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Publication numberUS6858442 B2
Publication typeGrant
Application numberUS 10/248,861
Publication dateFeb 22, 2005
Filing dateFeb 25, 2003
Priority dateFeb 25, 2003
Fee statusPaid
Also published asUS20040166629, WO2004077438A2, WO2004077438A3
Publication number10248861, 248861, US 6858442 B2, US 6858442B2, US-B2-6858442, US6858442 B2, US6858442B2
InventorsAndreas Hilliger, Uwe Wellhausen
Original AssigneeInfineon Technologies Aktiengesellschaft
Export CitationBiBTeX, EndNote, RefMan
External Links: USPTO, USPTO Assignment, Espacenet
Ferroelectric memory integrated circuit with improved reliability
US 6858442 B2
Abstract
A memory cell having capacitor with top and bottom electrodes with a dielectric layer between is described. The bottom electrode is coupled to a first diffusion region of a transistor by a bottom electrode plug. A dielectric layer covers the capacitor. Above the dielectric layer is a first barrier layer. A via is created in the dielectric layer in which a plug is formed to couple to the second diffusion region. The via comprises substantially vertical sidewalls. A second barrier layer lines the sidewalls of the via. A conductive material is then deposited on the substrate, filling the via to form the plug. By providing the first and second barrier layers, the diffusion of hydrogen which can adversely impact the capacitor is reduced, thereby improving the reliability.
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Claims(31)
1. A process for forming an integrated circuit comprising:
providing a substrate prepared with:
a transistor having first and second diffusion regions and a gate,
a capacitor having top and bottom electrodes with a capacitor dielectric layer between the electrodes,
a bottom electrode plug coupling the bottom electrode to the first diffusion region;
depositing an interlevel dielectric layer on the substrate covering the capacitor;
depositing a surface barrier layer over the interlevel dielectric layer;
forming a hard mask over the surface barrier layer, the hard mask and the surface barrier layer comprising different materials;
patterning the mask layer to form an opening corresponding to a deep contact via;
forming the deep contact via in the interlevel dielectric layer, the contact via includes substantially vertical sidewalls;
depositing a dielectric barrier layer on the substrate, the dielectric barrier layer lines the sidewalls and bottom of the contact via;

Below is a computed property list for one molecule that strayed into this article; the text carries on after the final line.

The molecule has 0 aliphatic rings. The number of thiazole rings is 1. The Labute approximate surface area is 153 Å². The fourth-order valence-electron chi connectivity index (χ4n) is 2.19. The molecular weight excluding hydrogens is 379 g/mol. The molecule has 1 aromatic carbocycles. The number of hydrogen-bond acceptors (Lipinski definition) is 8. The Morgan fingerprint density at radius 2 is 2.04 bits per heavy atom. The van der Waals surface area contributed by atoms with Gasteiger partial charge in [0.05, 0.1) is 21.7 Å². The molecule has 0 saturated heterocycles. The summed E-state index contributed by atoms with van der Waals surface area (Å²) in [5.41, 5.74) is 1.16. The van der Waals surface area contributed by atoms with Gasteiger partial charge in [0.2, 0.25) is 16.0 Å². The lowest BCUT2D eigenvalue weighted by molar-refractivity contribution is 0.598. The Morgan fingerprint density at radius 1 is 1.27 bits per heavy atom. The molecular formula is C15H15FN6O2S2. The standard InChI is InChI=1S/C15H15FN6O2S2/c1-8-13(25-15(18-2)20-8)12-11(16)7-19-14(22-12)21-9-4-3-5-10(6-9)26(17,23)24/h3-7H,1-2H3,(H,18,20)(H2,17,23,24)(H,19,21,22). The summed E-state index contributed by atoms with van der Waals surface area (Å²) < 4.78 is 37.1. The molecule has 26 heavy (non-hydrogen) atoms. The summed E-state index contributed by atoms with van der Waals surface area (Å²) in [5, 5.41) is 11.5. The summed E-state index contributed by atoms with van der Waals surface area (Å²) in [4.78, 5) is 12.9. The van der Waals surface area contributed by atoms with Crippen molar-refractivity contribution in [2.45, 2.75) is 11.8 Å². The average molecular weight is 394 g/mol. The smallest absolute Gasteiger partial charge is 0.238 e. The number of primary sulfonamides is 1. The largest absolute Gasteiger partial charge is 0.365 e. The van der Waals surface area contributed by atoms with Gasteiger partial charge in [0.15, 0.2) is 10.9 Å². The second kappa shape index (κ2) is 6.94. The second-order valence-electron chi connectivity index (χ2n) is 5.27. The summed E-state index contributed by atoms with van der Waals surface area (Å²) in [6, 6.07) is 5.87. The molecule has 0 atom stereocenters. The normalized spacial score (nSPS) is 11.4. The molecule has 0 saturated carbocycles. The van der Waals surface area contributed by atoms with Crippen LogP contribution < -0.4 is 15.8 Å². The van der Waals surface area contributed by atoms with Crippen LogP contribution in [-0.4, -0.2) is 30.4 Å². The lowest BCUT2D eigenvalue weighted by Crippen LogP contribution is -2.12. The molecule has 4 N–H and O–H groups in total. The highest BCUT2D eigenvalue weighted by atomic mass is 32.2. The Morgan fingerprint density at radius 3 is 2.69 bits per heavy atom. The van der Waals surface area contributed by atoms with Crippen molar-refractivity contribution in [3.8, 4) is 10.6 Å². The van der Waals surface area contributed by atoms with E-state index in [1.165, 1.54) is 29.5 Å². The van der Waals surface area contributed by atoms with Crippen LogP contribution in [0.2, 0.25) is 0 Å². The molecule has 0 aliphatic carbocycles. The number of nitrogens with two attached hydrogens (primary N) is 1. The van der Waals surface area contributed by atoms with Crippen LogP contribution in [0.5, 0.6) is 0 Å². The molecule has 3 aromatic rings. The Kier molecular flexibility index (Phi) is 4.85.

etching the substrate to remove horizontal components of the dielectric barrier layer; and
forming a contact plug in the deep contact via, the contact plug providing electrical coupling to the second diffusion region.
2. The process of claim 1 wherein the capacitor comprises a ferroelectric capacitor having a capacitor dielectric layer comprising a ferroelectric material.
3. The process of claim 2 further comprises forming a bitline coupled to the plug.
4. The process of claim 3 wherein the substrate is further prepared with a lower barrier layer located between the transistor and capacitor.
5. The process of claim 3 further comprises providing an encapsulation layer over the capacitor, the encapsulation layer inhibits diffusion of hydrogen and oxygen.
6. The process of claim 2 further comprises forming interconnections for coupling the plug to the top electrode.
7. The process of claim 6 wherein the substrate is further prepared with a lower barrier layer located between the transistor and capacitor.
8. The process of claim 6 further comprises providing an encapsulation layer over the capacitor, the encapsulation layer inhibits diffusion of hydrogen and oxygen.
9. The process of claim 2 wherein the substrate is further prepared with a lower barrier layer located between the transistor and capacitor.
10. The process of claim 2 further comprises providing an encapsulation layer over the capacitor, the encapsulation layer inhibits diffusion of hydrogen and oxygen.
11. The process of claim 1 further comprises forming a bitline coupled to the plug.
12. The process of claim 11 wherein the substrate is further prepared with a lower barrier layer located between the transistor and capacitor.
13. The process of claim 11 further comprises providing an encapsulation layer over the capacitor, the encapsulation layer inhibits diffusion of hydrogen and oxygen.
14. The process of claim 1 further comprises forming interconnections for coupling the plug to the top electrode.
15. The process of claim 14 wherein the substrate is further prepared with a lower barrier layer located between the transistor and capacitor.
16. The process of claim 14 further comprises providing an encapsulation layer over the capacitor, the encapsulation layer inhibits diffusion of hydrogen and oxygen.
17. The process of claim 1 wherein the substrate is further prepared with a lower barrier layer located between the transistor and capacitor.
18. The process of claim 1 further comprises providing an encapsulation layer over the capacitor, the encapsulation layer inhibits diffusion of hydrogen and oxygen.
19. The process of claim 1 or 2 wherein:
the substrate is further prepared with a lower portion of the contact plug coupled to the second diffusion region, the lower portion of the contact plug is located beneath a lower barrier layer disposed between the transistor and capacitor; and
forming the contact via exposes an upper surface of the lower portion of the plug.
20. The process of claim 19 wherein forming the contact via comprises:
depositing an upper barrier layer on the surface of the interlevel dielectric layer;
depositing the hard mask layer on the substrate;
patterning the hard mask layer to form an opening corresponding to a location of the contact via; and
etching the interlevel dielectric layer to form the contact via.
21. The process of claim 20 wherein the barrier layers comprise a material which can inhibit the diffusion of hydrogen and oxygen.